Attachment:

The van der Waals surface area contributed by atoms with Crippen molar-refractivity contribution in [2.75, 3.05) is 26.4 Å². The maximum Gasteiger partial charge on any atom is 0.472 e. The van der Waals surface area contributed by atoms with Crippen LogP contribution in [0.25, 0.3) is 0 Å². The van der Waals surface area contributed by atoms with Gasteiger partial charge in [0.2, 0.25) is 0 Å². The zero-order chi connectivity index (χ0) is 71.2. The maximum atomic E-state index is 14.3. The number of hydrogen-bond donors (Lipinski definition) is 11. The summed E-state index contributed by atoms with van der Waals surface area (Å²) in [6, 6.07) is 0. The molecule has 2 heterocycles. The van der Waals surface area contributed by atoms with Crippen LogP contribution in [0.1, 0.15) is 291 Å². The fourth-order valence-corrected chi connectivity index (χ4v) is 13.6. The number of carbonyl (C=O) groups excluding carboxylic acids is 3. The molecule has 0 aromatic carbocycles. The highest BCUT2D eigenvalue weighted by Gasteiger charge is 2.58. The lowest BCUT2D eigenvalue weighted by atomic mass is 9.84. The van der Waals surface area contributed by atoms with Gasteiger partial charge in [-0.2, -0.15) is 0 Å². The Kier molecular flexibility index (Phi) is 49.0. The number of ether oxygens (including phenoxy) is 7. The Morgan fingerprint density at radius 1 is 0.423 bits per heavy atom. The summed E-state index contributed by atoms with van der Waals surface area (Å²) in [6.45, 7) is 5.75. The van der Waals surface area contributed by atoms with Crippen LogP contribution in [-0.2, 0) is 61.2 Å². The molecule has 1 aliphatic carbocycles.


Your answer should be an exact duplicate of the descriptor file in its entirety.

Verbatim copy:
The van der Waals surface area contributed by atoms with Crippen molar-refractivity contribution in [2.75, 3.05) is 26.4 Å². The maximum Gasteiger partial charge on any atom is 0.472 e. The van der Waals surface area contributed by atoms with Crippen LogP contribution in [0.25, 0.3) is 0 Å². The van der Waals surface area contributed by atoms with Gasteiger partial charge in [0.2, 0.25) is 0 Å². The zero-order chi connectivity index (χ0) is 71.2. The maximum atomic E-state index is 14.3. The number of hydrogen-bond donors (Lipinski definition) is 11. The summed E-state index contributed by atoms with van der Waals surface area (Å²) in [6, 6.07) is 0. The molecule has 2 heterocycles. The van der Waals surface area contributed by atoms with Crippen LogP contribution in [0.1, 0.15) is 291 Å². The fourth-order valence-corrected chi connectivity index (χ4v) is 13.6. The number of carbonyl (C=O) groups excluding carboxylic acids is 3. The molecule has 0 aromatic carbocycles. The highest BCUT2D eigenvalue weighted by Gasteiger charge is 2.58. The lowest BCUT2D eigenvalue weighted by atomic mass is 9.84. The van der Waals surface area contributed by atoms with Gasteiger partial charge in [-0.2, -0.15) is 0 Å². The Kier molecular flexibility index (Phi) is 49.0. The number of ether oxygens (including phenoxy) is 7. The Morgan fingerprint density at radius 1 is 0.423 bits per heavy atom. The summed E-state index contributed by atoms with van der Waals surface area (Å²) in [6.45, 7) is 5.75. The van der Waals surface area contributed by atoms with Crippen LogP contribution in [-0.2, 0) is 61.2 Å². The molecule has 1 aliphatic carbocycles.